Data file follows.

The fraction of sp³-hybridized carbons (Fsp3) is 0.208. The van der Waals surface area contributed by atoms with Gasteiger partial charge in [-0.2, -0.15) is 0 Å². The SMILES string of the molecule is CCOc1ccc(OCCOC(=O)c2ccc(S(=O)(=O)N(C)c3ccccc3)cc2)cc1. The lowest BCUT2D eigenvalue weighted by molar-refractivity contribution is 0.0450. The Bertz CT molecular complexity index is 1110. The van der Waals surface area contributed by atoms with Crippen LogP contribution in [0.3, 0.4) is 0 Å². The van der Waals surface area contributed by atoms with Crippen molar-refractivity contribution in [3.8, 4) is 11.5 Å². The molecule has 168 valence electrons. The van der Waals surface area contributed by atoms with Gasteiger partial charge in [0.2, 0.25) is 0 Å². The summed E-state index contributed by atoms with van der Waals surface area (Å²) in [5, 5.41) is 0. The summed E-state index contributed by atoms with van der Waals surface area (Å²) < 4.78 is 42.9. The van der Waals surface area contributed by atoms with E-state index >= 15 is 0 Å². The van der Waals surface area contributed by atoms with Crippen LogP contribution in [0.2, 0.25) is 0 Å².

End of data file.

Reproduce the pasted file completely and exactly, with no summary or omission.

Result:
The fraction of sp³-hybridized carbons (Fsp3) is 0.208. The van der Waals surface area contributed by atoms with Gasteiger partial charge in [-0.2, -0.15) is 0 Å². The SMILES string of the molecule is CCOc1ccc(OCCOC(=O)c2ccc(S(=O)(=O)N(C)c3ccccc3)cc2)cc1. The lowest BCUT2D eigenvalue weighted by molar-refractivity contribution is 0.0450. The Bertz CT molecular complexity index is 1110. The van der Waals surface area contributed by atoms with Crippen LogP contribution in [0.3, 0.4) is 0 Å². The van der Waals surface area contributed by atoms with Crippen molar-refractivity contribution in [3.8, 4) is 11.5 Å². The molecule has 168 valence electrons. The van der Waals surface area contributed by atoms with Gasteiger partial charge in [0.2, 0.25) is 0 Å². The summed E-state index contributed by atoms with van der Waals surface area (Å²) in [5, 5.41) is 0. The summed E-state index contributed by atoms with van der Waals surface area (Å²) < 4.78 is 42.9. The van der Waals surface area contributed by atoms with E-state index >= 15 is 0 Å². The van der Waals surface area contributed by atoms with Crippen LogP contribution in [0.2, 0.25) is 0 Å².